In addition to sharing their research with public audiences and site visitors, researchers at Historic St. Mary’s City also make important contributions to their professional communities. In addition to contributing articles to journals and chapters for edited book volumes, giving presentations at professional conferences is one of the ways that researchers make these contributions. These are important for our discipline because it gives us a chance to discuss our results and methods for examining the past with other archaeologists, and to discover new approaches to our discipline so that we can better serve people like you.
This week, I will be heading to Leicester, England to take part in the Society for Historical Archaeology’s (SHA) annual conference. This organization was designed in 1967 for archaeologists who deal with the recent past, namely from approximately 1500 to the present. My contribution is a session of a number of papers discussing the use of the Web as a means of engaging the public about archaeology, and includes papers from archaeologists in both the United States and Europe about the strategies and tools they use for engaging and discussing archaeology and history with online communities. I will be contributing a paper about the development of this website and exhibit, and our goals of creating a online community. I’ve included the abstract below:
Slavery to Freedom on the Web: A Community Engagement Experiment for Online Exhibits
Historic St. Mary’s City is a living history and archaeology park dedicated primarily to the recreation and preservation of the 17th century landscape of Maryland’s first capital city. However, the landscape has undergone significant change since the city’s abandonment in 1700, including a significant period as a slave and tenant plantation. Because this period of the past no longer exists on the landscape, HSMC has pursued funding to build an online digital exhibit to tell the story of the transition from slavery to freedom for the African American community that lived on this plantation during the 19th century. This paper will examine the process of building this exhibit, its objectives to promote understanding and interaction, and its use as a tool for both information dissemination and community engagement.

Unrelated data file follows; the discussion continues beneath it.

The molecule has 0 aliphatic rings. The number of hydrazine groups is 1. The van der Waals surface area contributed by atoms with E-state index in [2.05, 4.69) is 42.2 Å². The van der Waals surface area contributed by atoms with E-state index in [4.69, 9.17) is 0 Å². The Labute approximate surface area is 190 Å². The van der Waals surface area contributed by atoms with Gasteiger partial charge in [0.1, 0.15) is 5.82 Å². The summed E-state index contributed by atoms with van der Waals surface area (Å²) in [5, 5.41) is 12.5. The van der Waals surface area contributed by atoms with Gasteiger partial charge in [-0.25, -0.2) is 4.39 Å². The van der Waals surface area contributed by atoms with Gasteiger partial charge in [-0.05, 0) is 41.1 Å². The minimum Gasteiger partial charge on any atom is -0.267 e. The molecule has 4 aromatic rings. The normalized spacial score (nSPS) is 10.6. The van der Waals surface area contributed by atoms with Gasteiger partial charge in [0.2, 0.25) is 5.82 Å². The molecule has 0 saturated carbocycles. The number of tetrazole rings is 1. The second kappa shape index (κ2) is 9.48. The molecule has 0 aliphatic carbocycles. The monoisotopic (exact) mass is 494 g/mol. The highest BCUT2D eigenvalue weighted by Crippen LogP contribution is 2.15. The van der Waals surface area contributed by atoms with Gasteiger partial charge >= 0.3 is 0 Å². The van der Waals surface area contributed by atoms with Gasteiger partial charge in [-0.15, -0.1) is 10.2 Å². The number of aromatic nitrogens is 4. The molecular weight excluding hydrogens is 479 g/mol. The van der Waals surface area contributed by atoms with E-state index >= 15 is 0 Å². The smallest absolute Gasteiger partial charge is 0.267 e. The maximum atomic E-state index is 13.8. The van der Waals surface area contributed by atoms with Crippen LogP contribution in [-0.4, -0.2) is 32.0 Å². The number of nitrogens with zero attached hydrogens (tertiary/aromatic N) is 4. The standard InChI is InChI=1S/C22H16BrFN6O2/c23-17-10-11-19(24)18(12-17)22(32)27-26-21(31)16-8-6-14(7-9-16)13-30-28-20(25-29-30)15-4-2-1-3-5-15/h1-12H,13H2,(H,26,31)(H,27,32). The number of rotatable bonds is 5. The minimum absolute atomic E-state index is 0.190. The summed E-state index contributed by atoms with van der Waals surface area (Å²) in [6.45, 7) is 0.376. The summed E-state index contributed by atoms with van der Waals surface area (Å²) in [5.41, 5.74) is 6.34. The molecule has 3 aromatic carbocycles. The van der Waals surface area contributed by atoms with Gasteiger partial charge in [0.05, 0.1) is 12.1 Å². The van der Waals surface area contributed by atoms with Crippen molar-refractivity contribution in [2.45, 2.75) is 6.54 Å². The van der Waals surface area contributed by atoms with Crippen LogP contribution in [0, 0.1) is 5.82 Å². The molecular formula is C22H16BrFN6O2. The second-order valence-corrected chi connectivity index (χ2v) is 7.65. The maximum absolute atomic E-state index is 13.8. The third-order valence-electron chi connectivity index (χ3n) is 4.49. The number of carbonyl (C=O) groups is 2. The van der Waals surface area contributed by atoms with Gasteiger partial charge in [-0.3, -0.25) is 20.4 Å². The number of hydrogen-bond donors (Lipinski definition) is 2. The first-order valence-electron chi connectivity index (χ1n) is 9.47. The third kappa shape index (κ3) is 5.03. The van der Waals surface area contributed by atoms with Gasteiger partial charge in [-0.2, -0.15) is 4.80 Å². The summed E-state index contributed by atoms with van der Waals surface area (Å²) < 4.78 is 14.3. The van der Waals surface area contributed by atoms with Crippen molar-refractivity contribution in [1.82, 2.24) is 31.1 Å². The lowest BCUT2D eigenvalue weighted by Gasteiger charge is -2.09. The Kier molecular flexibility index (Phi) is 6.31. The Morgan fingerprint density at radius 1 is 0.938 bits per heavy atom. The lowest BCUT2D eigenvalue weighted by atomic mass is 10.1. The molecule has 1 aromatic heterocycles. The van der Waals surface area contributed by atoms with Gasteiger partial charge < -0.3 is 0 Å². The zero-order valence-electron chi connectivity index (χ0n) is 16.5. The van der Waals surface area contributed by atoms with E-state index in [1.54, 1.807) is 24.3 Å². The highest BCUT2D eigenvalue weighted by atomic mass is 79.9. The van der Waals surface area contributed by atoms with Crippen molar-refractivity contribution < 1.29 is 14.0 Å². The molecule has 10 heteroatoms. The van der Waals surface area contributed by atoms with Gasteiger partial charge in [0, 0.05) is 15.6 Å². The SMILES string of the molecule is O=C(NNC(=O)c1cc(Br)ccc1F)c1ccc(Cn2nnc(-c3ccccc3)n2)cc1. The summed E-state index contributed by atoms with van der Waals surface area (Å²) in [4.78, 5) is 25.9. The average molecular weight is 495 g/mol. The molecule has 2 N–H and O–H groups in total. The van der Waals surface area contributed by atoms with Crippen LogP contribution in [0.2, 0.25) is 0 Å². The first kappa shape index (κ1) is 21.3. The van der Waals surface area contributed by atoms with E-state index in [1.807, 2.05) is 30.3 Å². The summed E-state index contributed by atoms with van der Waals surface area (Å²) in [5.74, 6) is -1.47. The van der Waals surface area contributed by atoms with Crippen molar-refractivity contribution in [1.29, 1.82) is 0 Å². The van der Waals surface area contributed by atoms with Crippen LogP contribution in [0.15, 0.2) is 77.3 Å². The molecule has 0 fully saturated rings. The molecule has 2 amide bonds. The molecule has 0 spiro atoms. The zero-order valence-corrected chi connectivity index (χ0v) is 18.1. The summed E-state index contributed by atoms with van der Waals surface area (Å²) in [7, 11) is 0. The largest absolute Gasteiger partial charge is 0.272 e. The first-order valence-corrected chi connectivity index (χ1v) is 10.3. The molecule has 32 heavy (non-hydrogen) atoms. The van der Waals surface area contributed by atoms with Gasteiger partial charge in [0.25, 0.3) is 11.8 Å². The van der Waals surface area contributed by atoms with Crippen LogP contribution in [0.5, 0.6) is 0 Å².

There are a number of ways for you to follow along to learn more about this conference, our session, and the many other papers being presented about a number of topics:
– Read a post on my personal website about the session and the various contributions.
– Follow me on Twitter @brockter. I’ll be live tweeting as much of the conference as possible.
– Follow the SHA on Twitter @sha_org, and the conference hashtag #SHA2013.
– Read about the conference proceedings at the SHA website and on their blog.
Let me know if you have any questions!